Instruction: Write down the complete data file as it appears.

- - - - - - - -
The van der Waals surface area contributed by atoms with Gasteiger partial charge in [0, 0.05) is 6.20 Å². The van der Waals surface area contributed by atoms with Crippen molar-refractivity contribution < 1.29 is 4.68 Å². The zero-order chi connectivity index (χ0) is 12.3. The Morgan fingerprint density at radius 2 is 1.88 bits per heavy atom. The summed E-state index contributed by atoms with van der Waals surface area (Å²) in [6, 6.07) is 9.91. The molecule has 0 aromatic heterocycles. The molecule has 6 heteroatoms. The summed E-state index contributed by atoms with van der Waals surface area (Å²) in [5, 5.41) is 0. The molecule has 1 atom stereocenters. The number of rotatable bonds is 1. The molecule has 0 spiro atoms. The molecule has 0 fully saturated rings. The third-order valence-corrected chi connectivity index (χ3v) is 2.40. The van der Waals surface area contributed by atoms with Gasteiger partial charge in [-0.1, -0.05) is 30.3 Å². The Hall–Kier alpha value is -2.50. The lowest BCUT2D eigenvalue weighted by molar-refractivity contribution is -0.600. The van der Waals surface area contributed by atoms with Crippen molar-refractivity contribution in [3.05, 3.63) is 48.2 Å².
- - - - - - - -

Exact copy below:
The van der Waals surface area contributed by atoms with Gasteiger partial charge in [0, 0.05) is 6.20 Å². The van der Waals surface area contributed by atoms with Crippen molar-refractivity contribution < 1.29 is 4.68 Å². The zero-order chi connectivity index (χ0) is 12.3. The Morgan fingerprint density at radius 2 is 1.88 bits per heavy atom. The summed E-state index contributed by atoms with van der Waals surface area (Å²) in [6, 6.07) is 9.91. The molecule has 0 aromatic heterocycles. The molecule has 6 heteroatoms. The summed E-state index contributed by atoms with van der Waals surface area (Å²) in [5, 5.41) is 0. The molecule has 1 atom stereocenters. The number of rotatable bonds is 1. The molecule has 0 spiro atoms. The molecule has 0 fully saturated rings. The third-order valence-corrected chi connectivity index (χ3v) is 2.40. The van der Waals surface area contributed by atoms with Gasteiger partial charge in [-0.1, -0.05) is 30.3 Å². The Hall–Kier alpha value is -2.50. The lowest BCUT2D eigenvalue weighted by molar-refractivity contribution is -0.600. The van der Waals surface area contributed by atoms with Crippen molar-refractivity contribution in [3.05, 3.63) is 48.2 Å².